But for Arlene Anderson, Terrance Jensen’s brief presence lingers. She will not soon forget that day she rode next to him in the SUV. Once they arrived at the temple, the women went one way, the men another. She undressed, then redressed in her familiar all-white temple clothes. Inside the baptismal font, she lowered herself down the steps into the warm waters waiting.
She’d felt so heavy that day—not a thin, elderly looking woman whose knees were bothering her, but like an elephant lumbering slowly, one step at a time.
Brother Jensen, all in white, waited for her across the pool of water.
Surrounding them were the huge bronze oxen, twelve of them, which Arlene remembered had frightened her the first time she’d seen them as a child, the heft of their bodies a contrast to the smallness of her own. The trip to the temple had been a prize awarded to those children of age who had picked welfare beans all day Saturday. Her twelve-year-old body ached after picking those beans. She remembered that. Now her old body ached as well. Her father complained that those receiving the welfare did not show up to pick the beans. She remembered that. How angry he seemed, uncharacteristically so.
Now Brother Jensen took Arlene’s hand in one of his and raised the other, speaking in the authority of the Melchizedek priesthood, reciting words as familiar as mother’s milk. He lowered her into the water and, with a hand on the small of her aged back, raised her up. He spoke again and lowered her again, reciting a litany of names—the names of the dead, people she would never know or meet. She closed her eyes, bent her knees, and each time, in anticipation, held her breath. She could be eight or eighty now, twelve or 112, a child leaning over the green beans, trying to shield her eyes from the sun, or an old woman, her spine creaking each time she fell back into Brother Jensen’s embrace.
She remembered such funny things: her daughter’s friends coming over to the house for sleepovers when they were young, how they played that game—what was it?—light as a feather, stiff as a board, their hands surrounding a girl who lay flat in the center of the room, pretending to be dead, the others pretending to raise her from the dead, lifting her into the air with concentration and words. What was it the girls said? She couldn’t remember now. A chant of some sort. Brother Terrance’s words wash over Arlene. A litany of the dead. The Lord does not care if it’s fall, winter, summer, or spring. The Lord does not care. And this man holding her now, he could be anyone, couldn’t he? Brother Jensen; the bishop; her father, so long dead now; or Albert, even Albert. Yes, she thought, Albert, he is holding her, returning momentarily as she wished he would—as he believed he might—but she knew, she’d known it all along, really, she understands now, he could not, he would not; the world simply did not work that way, no matter what we want. But now, if she closed her eyes she too could pretend. He was holding her, releasing her, immersing her where grief, finally, could become weightless, could wash away, and now he was lifting her, raising her to where, standing and blinking, the lower half of her body still immersed, the top half upright in the ever-cooling air, she shivered at the thought of it, a miracle really, returning from the land of the dead.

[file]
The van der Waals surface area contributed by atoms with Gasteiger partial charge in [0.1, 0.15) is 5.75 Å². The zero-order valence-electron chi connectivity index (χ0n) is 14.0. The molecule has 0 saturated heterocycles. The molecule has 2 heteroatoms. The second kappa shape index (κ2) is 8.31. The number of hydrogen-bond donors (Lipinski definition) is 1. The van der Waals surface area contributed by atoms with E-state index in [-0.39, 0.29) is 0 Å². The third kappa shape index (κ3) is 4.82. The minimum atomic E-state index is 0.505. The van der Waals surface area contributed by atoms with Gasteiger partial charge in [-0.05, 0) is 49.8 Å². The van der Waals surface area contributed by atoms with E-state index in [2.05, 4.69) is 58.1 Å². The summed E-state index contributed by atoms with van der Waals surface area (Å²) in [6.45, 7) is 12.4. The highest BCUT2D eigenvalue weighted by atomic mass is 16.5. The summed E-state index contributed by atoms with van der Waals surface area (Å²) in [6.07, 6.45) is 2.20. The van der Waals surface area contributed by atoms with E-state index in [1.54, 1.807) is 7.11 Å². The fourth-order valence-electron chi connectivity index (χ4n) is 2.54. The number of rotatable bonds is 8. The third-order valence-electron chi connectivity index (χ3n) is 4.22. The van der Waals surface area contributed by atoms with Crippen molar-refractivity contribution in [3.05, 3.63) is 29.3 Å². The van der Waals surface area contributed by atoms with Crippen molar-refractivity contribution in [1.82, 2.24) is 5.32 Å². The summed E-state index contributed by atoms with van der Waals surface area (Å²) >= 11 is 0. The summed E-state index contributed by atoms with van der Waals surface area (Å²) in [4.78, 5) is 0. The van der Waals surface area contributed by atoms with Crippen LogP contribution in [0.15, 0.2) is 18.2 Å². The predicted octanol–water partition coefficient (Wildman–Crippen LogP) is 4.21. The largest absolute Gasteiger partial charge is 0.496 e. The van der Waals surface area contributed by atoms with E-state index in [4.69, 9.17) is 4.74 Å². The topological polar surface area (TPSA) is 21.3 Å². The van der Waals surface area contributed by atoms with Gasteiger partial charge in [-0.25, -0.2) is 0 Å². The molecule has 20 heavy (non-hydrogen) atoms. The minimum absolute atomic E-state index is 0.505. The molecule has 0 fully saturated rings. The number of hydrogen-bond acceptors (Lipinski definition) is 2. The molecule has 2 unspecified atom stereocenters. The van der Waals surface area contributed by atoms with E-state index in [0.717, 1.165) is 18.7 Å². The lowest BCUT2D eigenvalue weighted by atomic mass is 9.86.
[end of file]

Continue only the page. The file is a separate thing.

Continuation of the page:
The Image archive is supported in part by an award from the National Endowment for the Arts.